Objective: To find the prevalence of HIV infection and risk behaviors among injecting drug users (IDUs) in Karachi, Pakistan. Design: A cross-sectional study of IDUs conducted in Karachi, Pakistan from February through June 1996. Results: Of the 242 IDUs, 11 (4%) refused HIV testing. One (0.4%; 95% confidence interval (CI) = 0.37-0.48%) was HIV positive. All subjects were male. Over the past 6 months 47% had engaged in receptive needle sharing, 38% had perceived a change in their social network, 22% had had sexual intercourse, of whom only 7% always used condoms, and none had washed their needles with bleach. Younger age (28 vs. 31 years; p = 0.01), younger age at first injection (25 vs. 28 years; p = 0.001), fewer years of schooling (3 vs. 5 years; p = 0.001), lower monthly income ($70 vs. $80; p = 0.03), inhaling fumes of heroin from a foil in the year before injecting (OR = 4.8; CI = 2.2-10.3), injecting first time with heroin (OR = 3.6; CI = 1.2-12.6), having a temporary job (OR = 2.5; CI = 1.2-5.2), and a perceived change in one's social network (OR = 4.4; CI = 2.4-7.9) were all associated with receptive needle sharing. IDUs who knew about HIV spread through contaminated needles were less likely to share (OR = 0.4; CI 0.2-0.8). In the final logistic regression model receptive needle sharing was associated with inhaling of fumes of heroin on a foil in the year prior to injecting (adjusted OR = 5.6; CI = 2.6-12.0), a perceived change in one's social network (adjusted OR = 4.0; CI = 2.2-7.4), and inversely associated with age at first time of injection (β = -0.07; p = 0.002). Conclusion: Background HIV prevalence was low among IDUs in Karachi despite high-risk behavior in 1996. In order to control HIV transmission among IDUs in Pakistan, continual HIV surveillance with well-coordinated and effective HIV risk reduction, and drug demand reduction programs need to be implemented among drug users.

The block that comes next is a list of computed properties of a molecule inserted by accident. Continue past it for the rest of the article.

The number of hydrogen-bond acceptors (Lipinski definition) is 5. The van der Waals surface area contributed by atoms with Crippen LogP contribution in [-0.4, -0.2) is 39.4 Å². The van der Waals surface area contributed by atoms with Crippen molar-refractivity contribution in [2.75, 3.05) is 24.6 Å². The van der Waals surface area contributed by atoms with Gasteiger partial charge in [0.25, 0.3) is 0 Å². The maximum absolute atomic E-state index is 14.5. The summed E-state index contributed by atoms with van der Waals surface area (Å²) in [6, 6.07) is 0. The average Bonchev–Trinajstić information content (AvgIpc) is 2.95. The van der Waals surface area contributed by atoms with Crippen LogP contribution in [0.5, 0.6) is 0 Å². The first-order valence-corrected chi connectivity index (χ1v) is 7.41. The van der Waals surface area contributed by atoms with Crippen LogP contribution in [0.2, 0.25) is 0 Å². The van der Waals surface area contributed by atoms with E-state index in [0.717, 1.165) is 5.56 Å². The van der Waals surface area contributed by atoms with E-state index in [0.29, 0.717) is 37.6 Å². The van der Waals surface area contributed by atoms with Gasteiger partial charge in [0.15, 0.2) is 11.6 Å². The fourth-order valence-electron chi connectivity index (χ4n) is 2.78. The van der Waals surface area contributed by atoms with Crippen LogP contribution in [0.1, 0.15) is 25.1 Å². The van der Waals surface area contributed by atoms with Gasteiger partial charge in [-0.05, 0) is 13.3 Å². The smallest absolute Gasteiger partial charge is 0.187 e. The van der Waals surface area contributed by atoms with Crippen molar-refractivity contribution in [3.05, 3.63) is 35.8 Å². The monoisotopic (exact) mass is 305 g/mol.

- Injecting drug users